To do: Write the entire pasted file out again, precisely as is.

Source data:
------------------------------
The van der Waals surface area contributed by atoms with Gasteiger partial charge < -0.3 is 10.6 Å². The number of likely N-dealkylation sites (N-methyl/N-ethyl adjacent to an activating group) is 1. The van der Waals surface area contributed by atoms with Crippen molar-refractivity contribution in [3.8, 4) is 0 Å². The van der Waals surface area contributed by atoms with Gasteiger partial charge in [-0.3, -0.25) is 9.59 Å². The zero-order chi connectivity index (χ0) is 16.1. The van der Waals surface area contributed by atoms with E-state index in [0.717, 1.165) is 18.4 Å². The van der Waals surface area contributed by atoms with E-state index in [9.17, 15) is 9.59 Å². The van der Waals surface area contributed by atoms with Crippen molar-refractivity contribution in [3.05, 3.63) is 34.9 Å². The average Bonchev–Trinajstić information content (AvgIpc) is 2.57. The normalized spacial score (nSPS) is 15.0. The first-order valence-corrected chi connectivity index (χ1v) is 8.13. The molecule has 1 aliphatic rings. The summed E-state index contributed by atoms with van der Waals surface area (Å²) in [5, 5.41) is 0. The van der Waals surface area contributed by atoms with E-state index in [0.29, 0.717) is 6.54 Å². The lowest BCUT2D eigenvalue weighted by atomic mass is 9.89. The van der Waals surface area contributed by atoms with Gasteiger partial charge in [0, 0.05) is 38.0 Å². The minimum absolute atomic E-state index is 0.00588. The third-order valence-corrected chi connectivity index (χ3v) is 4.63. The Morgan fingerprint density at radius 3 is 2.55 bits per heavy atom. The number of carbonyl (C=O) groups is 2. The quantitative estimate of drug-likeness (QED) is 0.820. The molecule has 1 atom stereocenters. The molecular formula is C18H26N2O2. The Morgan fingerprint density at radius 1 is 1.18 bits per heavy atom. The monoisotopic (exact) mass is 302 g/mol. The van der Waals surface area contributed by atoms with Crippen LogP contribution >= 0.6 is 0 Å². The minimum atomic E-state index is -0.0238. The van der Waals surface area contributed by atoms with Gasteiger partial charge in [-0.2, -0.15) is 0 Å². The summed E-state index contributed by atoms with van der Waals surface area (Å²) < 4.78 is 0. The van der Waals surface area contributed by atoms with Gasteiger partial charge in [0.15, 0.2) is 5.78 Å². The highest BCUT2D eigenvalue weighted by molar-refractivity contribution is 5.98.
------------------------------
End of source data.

The van der Waals surface area contributed by atoms with Gasteiger partial charge < -0.3 is 10.6 Å². The number of likely N-dealkylation sites (N-methyl/N-ethyl adjacent to an activating group) is 1. The van der Waals surface area contributed by atoms with Crippen molar-refractivity contribution in [3.8, 4) is 0 Å². The van der Waals surface area contributed by atoms with Gasteiger partial charge in [-0.3, -0.25) is 9.59 Å². The zero-order chi connectivity index (χ0) is 16.1. The van der Waals surface area contributed by atoms with E-state index in [0.717, 1.165) is 18.4 Å². The van der Waals surface area contributed by atoms with E-state index in [9.17, 15) is 9.59 Å². The van der Waals surface area contributed by atoms with Crippen molar-refractivity contribution in [3.05, 3.63) is 34.9 Å². The average Bonchev–Trinajstić information content (AvgIpc) is 2.57. The normalized spacial score (nSPS) is 15.0. The first-order valence-corrected chi connectivity index (χ1v) is 8.13. The molecule has 1 aliphatic rings. The summed E-state index contributed by atoms with van der Waals surface area (Å²) in [5, 5.41) is 0. The van der Waals surface area contributed by atoms with E-state index in [0.29, 0.717) is 6.54 Å². The lowest BCUT2D eigenvalue weighted by atomic mass is 9.89. The van der Waals surface area contributed by atoms with Gasteiger partial charge in [0, 0.05) is 38.0 Å². The minimum absolute atomic E-state index is 0.00588. The third-order valence-corrected chi connectivity index (χ3v) is 4.63. The Morgan fingerprint density at radius 3 is 2.55 bits per heavy atom. The number of carbonyl (C=O) groups is 2. The quantitative estimate of drug-likeness (QED) is 0.820. The molecule has 1 atom stereocenters. The molecular formula is C18H26N2O2. The Morgan fingerprint density at radius 1 is 1.18 bits per heavy atom. The monoisotopic (exact) mass is 302 g/mol. The van der Waals surface area contributed by atoms with Crippen LogP contribution >= 0.6 is 0 Å². The minimum atomic E-state index is -0.0238. The van der Waals surface area contributed by atoms with Gasteiger partial charge in [-0.2, -0.15) is 0 Å². The summed E-state index contributed by atoms with van der Waals surface area (Å²) < 4.78 is 0. The van der Waals surface area contributed by atoms with Gasteiger partial charge in [0.15, 0.2) is 5.78 Å². The highest BCUT2D eigenvalue weighted by molar-refractivity contribution is 5.98.